Hand-tiles help recovery

Edward and Lucy Bourke with the concrete tile they put their hands into as part of the newly-opened 1000 Hands project 119392


A RECOVERY project that drew together more than 1000 helping hands was officially opened in an iconic Marysville location last week.
The 1000 Hands project was officially opened at Gallipoli Park in Marysville on Thursday 24 April by Triangle Arts Group (TAG) president Lisa Nolte, Murrindindi mayor Margaret Rae and Minister for Bushfire Response, Police and Emergency Services Kim Wells.
The newly-completed project features over 1000 hands cast in concrete by community members, following the Black Saturday bushfires in 2009, on 780 concrete tiles.
The tiles, each weighing two kilograms, are all placed on low walls ringing the lake in Gallipoli Park and a newly-constructed amphitheatre area overlooking the water.
Ms Nolte said TAG organised the project as part of the recovery from the bushfires, which left the town and surrounding areas decimated over five years ago.
She said the group decided to gather hands from people in the community, whether they were locals, workers in the area, or people helping to assist the town’s rebuilding.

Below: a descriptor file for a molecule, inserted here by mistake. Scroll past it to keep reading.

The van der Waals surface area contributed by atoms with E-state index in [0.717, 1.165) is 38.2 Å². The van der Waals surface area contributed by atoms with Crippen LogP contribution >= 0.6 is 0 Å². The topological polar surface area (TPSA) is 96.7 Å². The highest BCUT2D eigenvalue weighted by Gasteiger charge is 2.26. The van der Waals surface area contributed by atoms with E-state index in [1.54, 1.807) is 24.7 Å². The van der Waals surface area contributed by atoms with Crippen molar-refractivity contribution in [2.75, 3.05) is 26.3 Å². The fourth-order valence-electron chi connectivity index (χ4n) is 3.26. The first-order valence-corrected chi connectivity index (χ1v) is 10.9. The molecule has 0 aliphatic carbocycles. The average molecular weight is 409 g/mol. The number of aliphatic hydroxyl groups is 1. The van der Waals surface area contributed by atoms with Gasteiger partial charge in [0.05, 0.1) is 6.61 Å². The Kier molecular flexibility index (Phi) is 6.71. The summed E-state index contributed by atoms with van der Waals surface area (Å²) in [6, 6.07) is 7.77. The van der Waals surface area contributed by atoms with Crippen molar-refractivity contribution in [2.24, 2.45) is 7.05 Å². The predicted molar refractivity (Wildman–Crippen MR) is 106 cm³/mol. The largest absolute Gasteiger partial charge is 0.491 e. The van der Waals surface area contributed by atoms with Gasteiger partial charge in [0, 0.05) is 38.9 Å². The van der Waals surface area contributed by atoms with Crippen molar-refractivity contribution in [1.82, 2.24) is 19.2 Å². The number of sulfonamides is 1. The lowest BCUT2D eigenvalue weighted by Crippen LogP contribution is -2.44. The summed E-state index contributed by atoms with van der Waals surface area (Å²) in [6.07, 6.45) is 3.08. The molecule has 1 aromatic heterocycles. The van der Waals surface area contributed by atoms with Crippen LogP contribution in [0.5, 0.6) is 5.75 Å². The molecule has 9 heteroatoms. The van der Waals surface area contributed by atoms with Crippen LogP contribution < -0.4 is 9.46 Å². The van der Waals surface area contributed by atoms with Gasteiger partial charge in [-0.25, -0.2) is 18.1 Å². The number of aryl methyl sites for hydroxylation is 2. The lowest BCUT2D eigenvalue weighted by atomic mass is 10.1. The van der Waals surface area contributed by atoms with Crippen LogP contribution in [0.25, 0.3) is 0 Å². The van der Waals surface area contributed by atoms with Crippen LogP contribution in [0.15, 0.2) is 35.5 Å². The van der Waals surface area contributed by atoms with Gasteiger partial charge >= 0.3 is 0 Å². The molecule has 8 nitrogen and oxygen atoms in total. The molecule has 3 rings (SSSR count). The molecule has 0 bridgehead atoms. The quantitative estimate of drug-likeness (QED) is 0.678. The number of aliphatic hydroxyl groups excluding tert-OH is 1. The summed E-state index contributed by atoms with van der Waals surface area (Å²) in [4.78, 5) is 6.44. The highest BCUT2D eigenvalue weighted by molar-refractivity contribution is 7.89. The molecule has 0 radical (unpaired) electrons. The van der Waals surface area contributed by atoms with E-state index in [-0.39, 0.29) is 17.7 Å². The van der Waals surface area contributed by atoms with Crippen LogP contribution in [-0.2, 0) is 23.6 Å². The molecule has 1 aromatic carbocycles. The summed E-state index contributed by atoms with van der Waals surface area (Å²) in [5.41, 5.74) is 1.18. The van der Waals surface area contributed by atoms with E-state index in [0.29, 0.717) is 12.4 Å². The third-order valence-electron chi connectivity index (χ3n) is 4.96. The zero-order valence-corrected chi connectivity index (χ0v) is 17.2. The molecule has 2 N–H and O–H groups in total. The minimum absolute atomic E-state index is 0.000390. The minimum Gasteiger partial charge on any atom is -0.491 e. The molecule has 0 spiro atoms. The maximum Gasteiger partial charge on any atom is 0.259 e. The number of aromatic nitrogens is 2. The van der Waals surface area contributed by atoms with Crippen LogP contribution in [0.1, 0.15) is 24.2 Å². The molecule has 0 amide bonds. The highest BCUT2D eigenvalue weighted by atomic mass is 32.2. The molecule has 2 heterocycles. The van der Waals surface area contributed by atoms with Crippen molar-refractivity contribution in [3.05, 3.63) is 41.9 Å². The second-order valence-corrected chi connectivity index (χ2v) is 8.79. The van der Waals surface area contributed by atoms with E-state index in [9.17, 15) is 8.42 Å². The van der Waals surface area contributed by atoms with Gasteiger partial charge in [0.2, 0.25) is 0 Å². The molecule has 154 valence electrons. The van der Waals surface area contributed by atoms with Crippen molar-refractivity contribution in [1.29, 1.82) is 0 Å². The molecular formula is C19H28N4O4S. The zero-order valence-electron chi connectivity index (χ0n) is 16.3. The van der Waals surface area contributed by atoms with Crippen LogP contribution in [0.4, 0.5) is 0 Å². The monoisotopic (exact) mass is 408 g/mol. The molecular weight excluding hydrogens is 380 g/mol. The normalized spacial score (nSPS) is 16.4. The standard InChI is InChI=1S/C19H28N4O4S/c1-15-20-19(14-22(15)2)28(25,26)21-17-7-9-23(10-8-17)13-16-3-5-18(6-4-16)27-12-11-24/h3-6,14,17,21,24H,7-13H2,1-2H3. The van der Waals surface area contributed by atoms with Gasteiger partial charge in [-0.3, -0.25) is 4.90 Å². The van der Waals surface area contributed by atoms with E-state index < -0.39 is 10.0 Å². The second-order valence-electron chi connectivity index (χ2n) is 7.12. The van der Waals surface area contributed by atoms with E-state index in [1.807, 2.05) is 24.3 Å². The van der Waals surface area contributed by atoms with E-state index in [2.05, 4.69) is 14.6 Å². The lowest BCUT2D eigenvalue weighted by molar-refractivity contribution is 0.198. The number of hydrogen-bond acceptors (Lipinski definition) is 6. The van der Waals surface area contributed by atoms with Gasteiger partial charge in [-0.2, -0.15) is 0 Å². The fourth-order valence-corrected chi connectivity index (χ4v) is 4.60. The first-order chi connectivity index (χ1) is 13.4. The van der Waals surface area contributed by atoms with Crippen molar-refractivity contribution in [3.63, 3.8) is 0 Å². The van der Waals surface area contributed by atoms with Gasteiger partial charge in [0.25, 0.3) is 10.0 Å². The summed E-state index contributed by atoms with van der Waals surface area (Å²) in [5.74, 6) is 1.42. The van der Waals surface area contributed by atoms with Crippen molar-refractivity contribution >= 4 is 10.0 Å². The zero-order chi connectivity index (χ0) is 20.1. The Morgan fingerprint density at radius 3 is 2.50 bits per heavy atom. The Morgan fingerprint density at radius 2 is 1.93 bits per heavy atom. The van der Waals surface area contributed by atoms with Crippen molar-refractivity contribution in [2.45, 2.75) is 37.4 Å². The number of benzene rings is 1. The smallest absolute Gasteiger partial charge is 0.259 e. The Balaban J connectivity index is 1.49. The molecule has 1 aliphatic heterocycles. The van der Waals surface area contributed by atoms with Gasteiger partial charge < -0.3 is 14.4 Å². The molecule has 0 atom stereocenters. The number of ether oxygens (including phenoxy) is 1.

“What we really wanted people to feel with this project is that they had a part of it and they were a part of a community,” Ms Nolte said.
“In the fractured state we were in, every week it was a new community.”
Children from primary schools around the Marysville Triangle area attended the official opening and made paint-hand prints as part of a children’s activity, before enjoying some specially-made cake.
Ms Nolte said each of the tiles, which bore hands, feet and drawings from people young and old, carried their own individual stories, and represented a moment frozen in time.
The project was funded by the Victorian Bushfire Appeal Fund and the Helen Macpherson Smith Trust, and created by the Triangle Arts Group with the assistance of members and volunteers.